It’s hard to define which LEGO models are sculptural and which are just a regular pile of bricks, but we know a good sculpture when we see one — even if it’s a funny cartoon character and not the Venus de Milo.
Valentine’s Day was yesterday, but we couldn’t pass on highlighting this amazing LEGO portrait of a silhouetted couple built by Letranger Absurde. Look closely, because while those black shapes with smoothly curving edges may look simple, they’re actually a complicated conglomeration of plates and slopes facing all directions. The creation is also much larger than it appears at first glance, standing around two feet tall.
I can only assume that Chris Maddison takes excellent care of his LEGO teeth because these chompers appear quite healthy! Just look at those pearly whites (modified 2×3 pentagonal tiles). Firm-looking rosy gums and not a cavity in sight! (I bet money he even flosses.)
The best part about these LEGO teeth is that they even chatter like the wind-up plastic toy Chris’s design was based on. Check out the video below to see for yourself.
We love the art of Tyler Clites for its bold style and perky colors. The way he treats common LEGO pieces always makes his characters vivid and lively, whether it’s some Star Wars protagonists or Tintin’s space rocket. Tyler’s every build has its own mood and a story to tell. And Tyler’s latest set of busts are simply jaw-dropping. This time it’s not just skillful building with LEGO bricks, but the pairing up of characters that makes these works so outstanding…
If 1960s Classic TV Robin saw this build, he’d say the same thing! Batman fan Havoc has done a beautiful sculpt of the Caped Crusader. I particularly like how Batman’s pointed ears are made from 16×4 Triple Curved Wedges. It gives Batman a pointed, sharp, brooding look that fits his persona.
Duke Nukem might hold the gaming industry record for the longest time between announcement and availability, taking a full 12 years to hit store shelves. Although it did eventually come to fruition, it didn’t live up to its expectations generated during the hiatus. Whatever you think of the game, though, LEGO builder Havoc did our action hero justice in translating him from pixels to bricks.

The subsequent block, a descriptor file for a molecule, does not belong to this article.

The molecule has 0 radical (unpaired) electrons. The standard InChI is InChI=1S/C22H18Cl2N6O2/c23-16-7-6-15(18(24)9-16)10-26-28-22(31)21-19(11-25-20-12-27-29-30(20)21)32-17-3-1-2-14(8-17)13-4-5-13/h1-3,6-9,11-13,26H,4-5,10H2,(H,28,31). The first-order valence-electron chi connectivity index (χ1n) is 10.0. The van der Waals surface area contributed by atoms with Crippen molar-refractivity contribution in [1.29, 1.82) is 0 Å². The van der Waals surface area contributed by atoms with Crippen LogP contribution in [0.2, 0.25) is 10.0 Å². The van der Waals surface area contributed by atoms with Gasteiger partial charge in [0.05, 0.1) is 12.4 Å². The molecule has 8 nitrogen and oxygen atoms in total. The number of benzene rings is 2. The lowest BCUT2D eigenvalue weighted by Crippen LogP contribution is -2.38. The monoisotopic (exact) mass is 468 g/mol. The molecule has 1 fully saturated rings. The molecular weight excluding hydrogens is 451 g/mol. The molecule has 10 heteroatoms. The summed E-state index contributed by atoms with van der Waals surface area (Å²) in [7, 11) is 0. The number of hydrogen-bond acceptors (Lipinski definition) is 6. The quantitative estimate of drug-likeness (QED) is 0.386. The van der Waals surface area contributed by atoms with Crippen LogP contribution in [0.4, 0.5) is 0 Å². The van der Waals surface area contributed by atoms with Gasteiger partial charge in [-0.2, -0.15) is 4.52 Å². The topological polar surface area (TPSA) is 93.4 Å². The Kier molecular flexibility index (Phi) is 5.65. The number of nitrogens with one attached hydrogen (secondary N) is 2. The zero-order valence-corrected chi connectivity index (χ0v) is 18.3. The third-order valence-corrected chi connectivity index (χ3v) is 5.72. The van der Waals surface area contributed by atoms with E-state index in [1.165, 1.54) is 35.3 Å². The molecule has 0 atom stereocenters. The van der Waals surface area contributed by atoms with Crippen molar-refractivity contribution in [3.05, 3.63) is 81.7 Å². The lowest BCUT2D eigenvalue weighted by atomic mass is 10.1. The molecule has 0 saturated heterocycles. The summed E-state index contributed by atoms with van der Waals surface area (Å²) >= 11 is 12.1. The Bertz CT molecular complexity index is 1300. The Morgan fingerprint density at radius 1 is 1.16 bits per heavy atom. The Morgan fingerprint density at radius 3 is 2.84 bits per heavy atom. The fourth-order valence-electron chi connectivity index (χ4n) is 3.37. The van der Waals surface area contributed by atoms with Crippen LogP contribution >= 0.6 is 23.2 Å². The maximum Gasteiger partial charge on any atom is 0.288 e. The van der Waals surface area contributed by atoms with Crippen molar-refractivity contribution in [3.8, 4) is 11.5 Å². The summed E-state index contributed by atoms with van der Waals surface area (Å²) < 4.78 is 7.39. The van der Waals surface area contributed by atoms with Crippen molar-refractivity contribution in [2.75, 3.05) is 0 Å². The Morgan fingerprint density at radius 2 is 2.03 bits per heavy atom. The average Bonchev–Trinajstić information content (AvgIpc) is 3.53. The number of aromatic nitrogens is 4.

Some hand gestures transcend spoken language. Most likely, the meaning behind these five LEGO hand gestures by Jimmy Fortel are fairly recognizable for most people. (Though different cultures around the world may attribute different meanings to a few of them).
The design of Jimmy’s LEGO hands is simple, yet masterful. The fingers curl gracefully. The palms and wrists are substantial enough to look real at first glance. And the accessory choices for these five hand signs are terrific. Each bracelet invokes a unique identity and accurately depicts the stereotypical person that would use these hand signs.
Isn’t it adorable? Australian builder aldo k has done a phenomenal job sculpting this fuzzy grey nuisance. While the real thing might break your fence or punch you in the face, this adorable rendition makes great use of parts to create the perfect curves for a kangaroo. I particularly love the face: it has so much character! The ears bring it to life.
This LEGO gumball machine by Anthony Sejourne is adorable. The colorful gumballs, the shiny red body, and of course the accurate spinning crank, make this thing look like the real deal. I wouldn’t be surprised if someone tried to drop a quarter into the coin slot before they realized it was a fake.
You would be forgiven for mistaking this still life scene by J.B.F. as the real deal. In fact, everything here is LEGO (besides the labels, of course), from the finely crafted hors d’oeuvres to the smooth black platter and bottles of craft beer and red wine.